This sample is based on an existing DirectShow sample taken from the SDK, which wasn't inside the samples directory, but actually in the documentation itself. So let me remind you what to do :
First you will have to copy/paste the source code from the DirectShow documentation. Starting at the default page, go to the Application Developer's guide, then How to... then Play a Movie in a Window Using DirectDrawEx and Multimedia Streaming. This program is an extension of the simple ShowStream sample provided in the SDK.
The sample is a standard SDI application. The WinAPP instance opens fire and
creates a standard FrameWindow + Document + View. In our case, the FrameWindow
and the Document are almost useless. The WinApp calls a
routine on idle, provoking the display of the current video sample in the client
area of the view.
The video engine is inside the view class. It performs the elementary steps : show a file dialog to select the video file, init the directdraw surfaces hence preparing display and offscreens, init the multimedia stream by adding a video stream and an audio stream to the filter graph, and call the magical render routine to automatically build up a compatible filter graph that will parse, multiplex and then render both video and sound to the approriated devices on your machine.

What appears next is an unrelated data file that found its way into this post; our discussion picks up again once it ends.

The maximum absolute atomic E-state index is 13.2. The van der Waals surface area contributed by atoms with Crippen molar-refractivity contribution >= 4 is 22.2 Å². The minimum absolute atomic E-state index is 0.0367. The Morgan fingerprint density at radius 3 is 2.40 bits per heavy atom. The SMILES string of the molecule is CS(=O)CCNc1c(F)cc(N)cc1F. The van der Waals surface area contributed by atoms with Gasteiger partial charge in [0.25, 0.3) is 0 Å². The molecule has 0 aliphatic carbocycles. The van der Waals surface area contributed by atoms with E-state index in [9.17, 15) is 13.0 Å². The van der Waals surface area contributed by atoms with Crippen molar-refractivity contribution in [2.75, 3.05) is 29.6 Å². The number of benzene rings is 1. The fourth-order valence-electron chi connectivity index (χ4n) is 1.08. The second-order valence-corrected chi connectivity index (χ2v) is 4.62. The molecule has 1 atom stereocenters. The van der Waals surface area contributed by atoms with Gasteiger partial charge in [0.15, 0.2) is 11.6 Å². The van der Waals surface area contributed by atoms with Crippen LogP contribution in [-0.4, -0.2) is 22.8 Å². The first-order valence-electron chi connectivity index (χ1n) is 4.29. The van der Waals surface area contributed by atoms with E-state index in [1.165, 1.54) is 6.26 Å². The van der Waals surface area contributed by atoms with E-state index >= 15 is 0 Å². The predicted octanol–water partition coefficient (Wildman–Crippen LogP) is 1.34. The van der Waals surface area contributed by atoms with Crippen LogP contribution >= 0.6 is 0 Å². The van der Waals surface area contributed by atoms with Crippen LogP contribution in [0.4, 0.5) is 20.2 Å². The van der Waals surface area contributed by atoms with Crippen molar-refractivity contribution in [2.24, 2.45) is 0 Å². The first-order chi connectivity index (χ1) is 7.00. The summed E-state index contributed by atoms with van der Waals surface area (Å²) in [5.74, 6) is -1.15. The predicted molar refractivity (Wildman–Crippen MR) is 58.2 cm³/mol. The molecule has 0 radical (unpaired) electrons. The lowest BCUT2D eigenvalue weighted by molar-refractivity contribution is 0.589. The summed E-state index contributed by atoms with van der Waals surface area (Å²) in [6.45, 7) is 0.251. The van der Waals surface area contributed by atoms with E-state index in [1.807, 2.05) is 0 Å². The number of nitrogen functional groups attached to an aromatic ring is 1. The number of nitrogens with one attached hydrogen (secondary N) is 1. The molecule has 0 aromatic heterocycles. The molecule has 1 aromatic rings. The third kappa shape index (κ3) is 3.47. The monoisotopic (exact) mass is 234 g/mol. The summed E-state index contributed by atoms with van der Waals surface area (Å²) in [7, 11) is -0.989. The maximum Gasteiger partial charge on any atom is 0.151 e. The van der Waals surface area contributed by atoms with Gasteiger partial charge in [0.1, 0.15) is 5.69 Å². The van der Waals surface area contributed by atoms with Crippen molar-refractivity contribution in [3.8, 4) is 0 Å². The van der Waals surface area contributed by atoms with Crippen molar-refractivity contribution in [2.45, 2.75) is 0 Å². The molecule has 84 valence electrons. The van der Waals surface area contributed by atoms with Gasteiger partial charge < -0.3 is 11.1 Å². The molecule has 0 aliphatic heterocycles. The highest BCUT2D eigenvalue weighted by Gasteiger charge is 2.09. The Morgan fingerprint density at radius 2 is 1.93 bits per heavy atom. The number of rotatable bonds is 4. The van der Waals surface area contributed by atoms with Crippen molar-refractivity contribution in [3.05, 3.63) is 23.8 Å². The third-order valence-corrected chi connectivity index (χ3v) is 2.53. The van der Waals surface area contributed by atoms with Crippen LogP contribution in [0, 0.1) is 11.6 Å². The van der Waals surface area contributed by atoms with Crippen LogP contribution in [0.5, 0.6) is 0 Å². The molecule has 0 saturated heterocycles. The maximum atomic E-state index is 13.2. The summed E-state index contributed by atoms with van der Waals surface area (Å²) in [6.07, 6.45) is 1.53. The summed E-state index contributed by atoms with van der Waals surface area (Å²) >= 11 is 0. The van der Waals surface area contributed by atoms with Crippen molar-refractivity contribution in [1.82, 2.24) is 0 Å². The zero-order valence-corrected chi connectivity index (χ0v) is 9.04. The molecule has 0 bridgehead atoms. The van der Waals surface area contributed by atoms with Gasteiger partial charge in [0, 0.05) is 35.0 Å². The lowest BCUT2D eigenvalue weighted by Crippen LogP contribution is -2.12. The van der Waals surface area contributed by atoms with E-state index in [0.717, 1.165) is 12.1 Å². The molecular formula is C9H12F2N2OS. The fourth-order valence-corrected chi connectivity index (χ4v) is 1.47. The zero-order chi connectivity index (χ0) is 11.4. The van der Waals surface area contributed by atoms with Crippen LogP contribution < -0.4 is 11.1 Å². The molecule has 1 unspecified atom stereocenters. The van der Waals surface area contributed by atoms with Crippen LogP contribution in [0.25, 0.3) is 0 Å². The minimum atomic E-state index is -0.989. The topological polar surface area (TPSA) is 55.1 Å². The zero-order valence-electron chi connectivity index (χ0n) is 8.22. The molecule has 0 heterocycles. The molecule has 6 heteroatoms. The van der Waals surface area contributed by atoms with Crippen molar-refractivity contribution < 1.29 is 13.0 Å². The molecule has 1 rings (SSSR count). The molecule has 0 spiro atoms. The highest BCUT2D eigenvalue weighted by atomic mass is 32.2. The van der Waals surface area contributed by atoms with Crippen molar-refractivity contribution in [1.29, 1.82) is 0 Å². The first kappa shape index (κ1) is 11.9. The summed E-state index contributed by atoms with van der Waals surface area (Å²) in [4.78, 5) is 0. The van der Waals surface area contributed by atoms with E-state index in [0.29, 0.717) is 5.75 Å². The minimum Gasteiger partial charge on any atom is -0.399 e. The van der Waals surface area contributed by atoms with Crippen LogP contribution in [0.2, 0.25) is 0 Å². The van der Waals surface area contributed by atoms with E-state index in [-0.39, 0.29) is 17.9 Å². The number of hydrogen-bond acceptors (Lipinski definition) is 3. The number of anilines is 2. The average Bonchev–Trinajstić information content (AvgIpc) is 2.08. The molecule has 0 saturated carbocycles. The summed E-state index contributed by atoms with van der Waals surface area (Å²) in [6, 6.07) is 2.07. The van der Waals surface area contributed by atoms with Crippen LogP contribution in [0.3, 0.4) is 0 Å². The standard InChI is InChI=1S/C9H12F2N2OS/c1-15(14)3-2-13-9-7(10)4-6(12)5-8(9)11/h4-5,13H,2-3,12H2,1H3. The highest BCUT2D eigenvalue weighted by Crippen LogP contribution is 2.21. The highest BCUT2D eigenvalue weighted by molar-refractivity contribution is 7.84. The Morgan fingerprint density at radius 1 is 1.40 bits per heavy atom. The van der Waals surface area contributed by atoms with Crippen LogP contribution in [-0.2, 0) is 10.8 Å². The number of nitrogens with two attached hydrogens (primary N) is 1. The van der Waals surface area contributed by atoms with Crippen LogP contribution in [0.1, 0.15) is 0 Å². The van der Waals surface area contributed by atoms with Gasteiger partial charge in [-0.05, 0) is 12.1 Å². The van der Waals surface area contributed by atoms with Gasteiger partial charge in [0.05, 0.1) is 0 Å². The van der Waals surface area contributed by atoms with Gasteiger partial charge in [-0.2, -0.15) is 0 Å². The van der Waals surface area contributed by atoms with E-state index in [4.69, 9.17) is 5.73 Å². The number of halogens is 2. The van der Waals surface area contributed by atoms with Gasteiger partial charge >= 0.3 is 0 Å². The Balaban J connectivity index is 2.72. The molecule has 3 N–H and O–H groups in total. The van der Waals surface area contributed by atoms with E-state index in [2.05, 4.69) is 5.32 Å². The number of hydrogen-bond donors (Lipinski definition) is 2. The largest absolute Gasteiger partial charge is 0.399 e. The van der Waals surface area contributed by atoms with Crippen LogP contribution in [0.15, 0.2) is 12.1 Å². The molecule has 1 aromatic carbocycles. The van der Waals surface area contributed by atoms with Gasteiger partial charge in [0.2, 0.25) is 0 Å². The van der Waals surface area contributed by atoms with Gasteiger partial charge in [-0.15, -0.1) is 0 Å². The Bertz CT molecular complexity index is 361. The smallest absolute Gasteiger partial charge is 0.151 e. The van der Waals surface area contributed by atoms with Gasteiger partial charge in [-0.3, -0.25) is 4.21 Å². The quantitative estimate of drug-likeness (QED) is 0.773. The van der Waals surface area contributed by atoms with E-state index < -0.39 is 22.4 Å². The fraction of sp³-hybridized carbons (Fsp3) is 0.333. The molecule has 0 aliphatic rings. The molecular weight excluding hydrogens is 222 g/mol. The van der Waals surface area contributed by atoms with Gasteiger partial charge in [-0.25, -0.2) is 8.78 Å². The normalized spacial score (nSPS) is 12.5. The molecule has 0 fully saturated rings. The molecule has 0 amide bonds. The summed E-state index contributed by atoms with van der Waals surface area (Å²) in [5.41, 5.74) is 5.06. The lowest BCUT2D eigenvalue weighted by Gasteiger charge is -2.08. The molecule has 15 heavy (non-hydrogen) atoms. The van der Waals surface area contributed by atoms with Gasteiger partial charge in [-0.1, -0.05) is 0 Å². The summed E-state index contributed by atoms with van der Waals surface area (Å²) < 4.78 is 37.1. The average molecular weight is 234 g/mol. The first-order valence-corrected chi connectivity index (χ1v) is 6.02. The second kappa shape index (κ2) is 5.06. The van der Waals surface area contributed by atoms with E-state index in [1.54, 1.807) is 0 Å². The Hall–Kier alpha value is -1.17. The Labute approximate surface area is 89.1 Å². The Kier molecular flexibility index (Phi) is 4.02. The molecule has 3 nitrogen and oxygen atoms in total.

The MovieView class pumps messages while the video is playing, allowing you to pause the video by pressing the space key, and restart it, and allowing you to stretch the main window, or even to switch to "fullscreeen" by double-clicking on the title bar.
The classes MovieApp, Mainframe, MovieDoc and MovieView are a good reusable set of classes.
RenderToSurface() routine is a specific routine. In order
to allow future interaction the backbuffer which receives the video sample is